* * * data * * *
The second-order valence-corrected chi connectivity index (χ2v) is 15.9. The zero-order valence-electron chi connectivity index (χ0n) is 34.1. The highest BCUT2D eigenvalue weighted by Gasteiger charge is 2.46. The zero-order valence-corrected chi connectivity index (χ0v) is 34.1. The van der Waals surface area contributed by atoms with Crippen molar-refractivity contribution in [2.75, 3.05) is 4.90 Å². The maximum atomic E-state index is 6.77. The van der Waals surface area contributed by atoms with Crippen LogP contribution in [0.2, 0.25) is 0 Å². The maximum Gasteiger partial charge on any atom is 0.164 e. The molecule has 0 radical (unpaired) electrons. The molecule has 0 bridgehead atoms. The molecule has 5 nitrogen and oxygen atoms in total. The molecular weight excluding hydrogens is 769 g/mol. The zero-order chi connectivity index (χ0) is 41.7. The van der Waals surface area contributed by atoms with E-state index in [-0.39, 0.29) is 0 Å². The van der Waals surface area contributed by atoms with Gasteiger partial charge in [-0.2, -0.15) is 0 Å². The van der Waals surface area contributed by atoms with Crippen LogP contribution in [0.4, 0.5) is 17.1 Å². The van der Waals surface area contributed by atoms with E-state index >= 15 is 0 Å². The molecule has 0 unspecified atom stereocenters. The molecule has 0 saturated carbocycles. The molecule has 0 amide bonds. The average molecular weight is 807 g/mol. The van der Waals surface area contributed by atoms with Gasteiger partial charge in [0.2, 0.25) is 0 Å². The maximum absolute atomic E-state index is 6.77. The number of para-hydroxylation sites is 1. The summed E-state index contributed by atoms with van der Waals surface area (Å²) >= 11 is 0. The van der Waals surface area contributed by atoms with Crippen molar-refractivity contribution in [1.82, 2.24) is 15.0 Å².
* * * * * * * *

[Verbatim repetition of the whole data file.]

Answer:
The second-order valence-corrected chi connectivity index (χ2v) is 15.9. The zero-order valence-electron chi connectivity index (χ0n) is 34.1. The highest BCUT2D eigenvalue weighted by Gasteiger charge is 2.46. The zero-order valence-corrected chi connectivity index (χ0v) is 34.1. The van der Waals surface area contributed by atoms with Crippen molar-refractivity contribution in [2.75, 3.05) is 4.90 Å². The maximum atomic E-state index is 6.77. The van der Waals surface area contributed by atoms with Crippen LogP contribution in [0.2, 0.25) is 0 Å². The maximum Gasteiger partial charge on any atom is 0.164 e. The molecule has 0 radical (unpaired) electrons. The molecule has 0 bridgehead atoms. The molecule has 5 nitrogen and oxygen atoms in total. The molecular weight excluding hydrogens is 769 g/mol. The zero-order chi connectivity index (χ0) is 41.7. The van der Waals surface area contributed by atoms with E-state index in [-0.39, 0.29) is 0 Å². The van der Waals surface area contributed by atoms with Gasteiger partial charge in [-0.2, -0.15) is 0 Å². The van der Waals surface area contributed by atoms with Crippen LogP contribution in [0.4, 0.5) is 17.1 Å². The van der Waals surface area contributed by atoms with E-state index >= 15 is 0 Å². The molecule has 0 unspecified atom stereocenters. The molecule has 0 saturated carbocycles. The molecule has 0 amide bonds. The average molecular weight is 807 g/mol. The van der Waals surface area contributed by atoms with Gasteiger partial charge in [0.2, 0.25) is 0 Å². The maximum absolute atomic E-state index is 6.77. The number of para-hydroxylation sites is 1. The summed E-state index contributed by atoms with van der Waals surface area (Å²) >= 11 is 0. The van der Waals surface area contributed by atoms with Crippen molar-refractivity contribution in [1.82, 2.24) is 15.0 Å².